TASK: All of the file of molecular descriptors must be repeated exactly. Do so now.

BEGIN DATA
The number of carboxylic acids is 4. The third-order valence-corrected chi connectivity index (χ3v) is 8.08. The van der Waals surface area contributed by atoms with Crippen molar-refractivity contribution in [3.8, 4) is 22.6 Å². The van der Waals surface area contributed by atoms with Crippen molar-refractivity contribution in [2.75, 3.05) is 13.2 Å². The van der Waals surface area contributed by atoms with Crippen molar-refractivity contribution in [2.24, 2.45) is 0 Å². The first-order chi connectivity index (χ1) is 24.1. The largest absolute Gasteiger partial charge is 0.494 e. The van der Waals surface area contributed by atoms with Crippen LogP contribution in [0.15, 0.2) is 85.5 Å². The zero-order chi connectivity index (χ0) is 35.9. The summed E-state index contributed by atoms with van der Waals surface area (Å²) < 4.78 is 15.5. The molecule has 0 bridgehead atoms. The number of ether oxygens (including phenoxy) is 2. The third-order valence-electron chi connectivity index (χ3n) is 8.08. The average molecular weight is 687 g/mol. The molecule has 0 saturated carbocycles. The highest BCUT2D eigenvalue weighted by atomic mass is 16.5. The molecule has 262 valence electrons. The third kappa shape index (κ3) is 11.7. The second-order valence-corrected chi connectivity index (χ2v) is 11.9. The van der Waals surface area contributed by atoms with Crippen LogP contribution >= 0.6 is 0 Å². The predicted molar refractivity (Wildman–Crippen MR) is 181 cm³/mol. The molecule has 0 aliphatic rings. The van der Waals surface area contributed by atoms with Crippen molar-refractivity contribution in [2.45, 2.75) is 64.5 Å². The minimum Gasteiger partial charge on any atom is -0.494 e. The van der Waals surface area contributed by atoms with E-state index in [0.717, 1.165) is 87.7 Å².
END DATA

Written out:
The number of carboxylic acids is 4. The third-order valence-corrected chi connectivity index (χ3v) is 8.08. The van der Waals surface area contributed by atoms with Crippen molar-refractivity contribution in [3.8, 4) is 22.6 Å². The van der Waals surface area contributed by atoms with Crippen molar-refractivity contribution in [2.75, 3.05) is 13.2 Å². The van der Waals surface area contributed by atoms with Crippen molar-refractivity contribution in [2.24, 2.45) is 0 Å². The first-order chi connectivity index (χ1) is 24.1. The largest absolute Gasteiger partial charge is 0.494 e. The van der Waals surface area contributed by atoms with Crippen LogP contribution in [0.15, 0.2) is 85.5 Å². The zero-order chi connectivity index (χ0) is 35.9. The summed E-state index contributed by atoms with van der Waals surface area (Å²) < 4.78 is 15.5. The molecule has 0 bridgehead atoms. The number of ether oxygens (including phenoxy) is 2. The third-order valence-electron chi connectivity index (χ3n) is 8.08. The average molecular weight is 687 g/mol. The molecule has 0 saturated carbocycles. The highest BCUT2D eigenvalue weighted by atomic mass is 16.5. The molecule has 262 valence electrons. The third kappa shape index (κ3) is 11.7. The second-order valence-corrected chi connectivity index (χ2v) is 11.9. The van der Waals surface area contributed by atoms with Crippen LogP contribution >= 0.6 is 0 Å². The predicted molar refractivity (Wildman–Crippen MR) is 181 cm³/mol. The molecule has 0 aliphatic rings. The van der Waals surface area contributed by atoms with Crippen molar-refractivity contribution in [2.45, 2.75) is 64.5 Å². The minimum Gasteiger partial charge on any atom is -0.494 e. The van der Waals surface area contributed by atoms with E-state index in [0.717, 1.165) is 87.7 Å².